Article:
Lawn tractor starting problem

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If the exhaust valve never opens the compessed air just pushes the piston back down and the intake valve opens again - the compression pressure NEVER gets significantly higher than if the valve was opening properly.

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snipped-for-privacy@optonline.net wrote:

Remove the spark plug(s). Does the starter moter go like it should?
If so, I would think the motor doesn't have enough oomph to get past the compression. Just guessing, the spark plug is not firing when it should.
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On May 24, 7:16 am, snipped-for-privacy@optonline.net wrote:

A non sealing carb float flooding the cilinder? Take out plug see if its wet and turns over and check oil for gas in it. Bypass the battery and hook the positive to the starter and clean something for a good ground, a bad connection or battery might be found, but a newly purchased starter could be a rebuild, not new and worthless, once my car mechanic went through about 4 , then he just bought a new one. So I gues not enought volts, bad starter or flooded motor.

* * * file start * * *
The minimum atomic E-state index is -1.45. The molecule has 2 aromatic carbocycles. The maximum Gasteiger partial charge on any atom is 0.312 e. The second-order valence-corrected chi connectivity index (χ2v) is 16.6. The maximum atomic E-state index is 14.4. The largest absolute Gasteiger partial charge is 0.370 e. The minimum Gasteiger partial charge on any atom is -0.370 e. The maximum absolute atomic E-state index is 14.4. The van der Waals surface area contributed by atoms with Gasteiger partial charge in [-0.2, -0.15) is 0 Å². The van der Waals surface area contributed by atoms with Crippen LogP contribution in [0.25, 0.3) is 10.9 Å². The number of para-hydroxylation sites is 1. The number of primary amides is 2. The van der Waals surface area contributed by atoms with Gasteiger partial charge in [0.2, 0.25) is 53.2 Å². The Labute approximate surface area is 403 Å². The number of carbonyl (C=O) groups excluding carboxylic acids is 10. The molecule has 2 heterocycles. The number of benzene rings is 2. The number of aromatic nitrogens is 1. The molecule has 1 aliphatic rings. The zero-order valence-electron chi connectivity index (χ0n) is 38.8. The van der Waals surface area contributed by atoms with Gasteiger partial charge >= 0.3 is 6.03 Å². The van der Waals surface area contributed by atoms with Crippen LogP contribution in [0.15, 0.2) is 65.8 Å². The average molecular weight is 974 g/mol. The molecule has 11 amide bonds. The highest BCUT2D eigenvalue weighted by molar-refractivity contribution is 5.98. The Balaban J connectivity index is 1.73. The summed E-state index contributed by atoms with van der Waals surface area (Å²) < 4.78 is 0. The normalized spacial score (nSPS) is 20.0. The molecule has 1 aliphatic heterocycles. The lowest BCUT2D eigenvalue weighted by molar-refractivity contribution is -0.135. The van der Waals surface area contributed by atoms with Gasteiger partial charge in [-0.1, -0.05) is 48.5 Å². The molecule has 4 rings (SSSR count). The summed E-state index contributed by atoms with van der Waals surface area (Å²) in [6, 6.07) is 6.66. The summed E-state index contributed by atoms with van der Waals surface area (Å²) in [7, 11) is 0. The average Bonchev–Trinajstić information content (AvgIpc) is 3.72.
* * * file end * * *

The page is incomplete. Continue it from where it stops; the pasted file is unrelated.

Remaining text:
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That has nothing to do with the starter failing to spin the engine.

I posted that I had connected both the lawn tractor's own battery and a fully charged car battery directly to the starter with car jumper cables and the starter would only move little and NOT spin the engine.

Yes, the new one could be bad, except that after the "valve adjustment" by Sears, the new starter does start the motor. The only problem he now has is that he says sometimes it doesn't start it immediately, ie the starter still hesitates at least some of the time.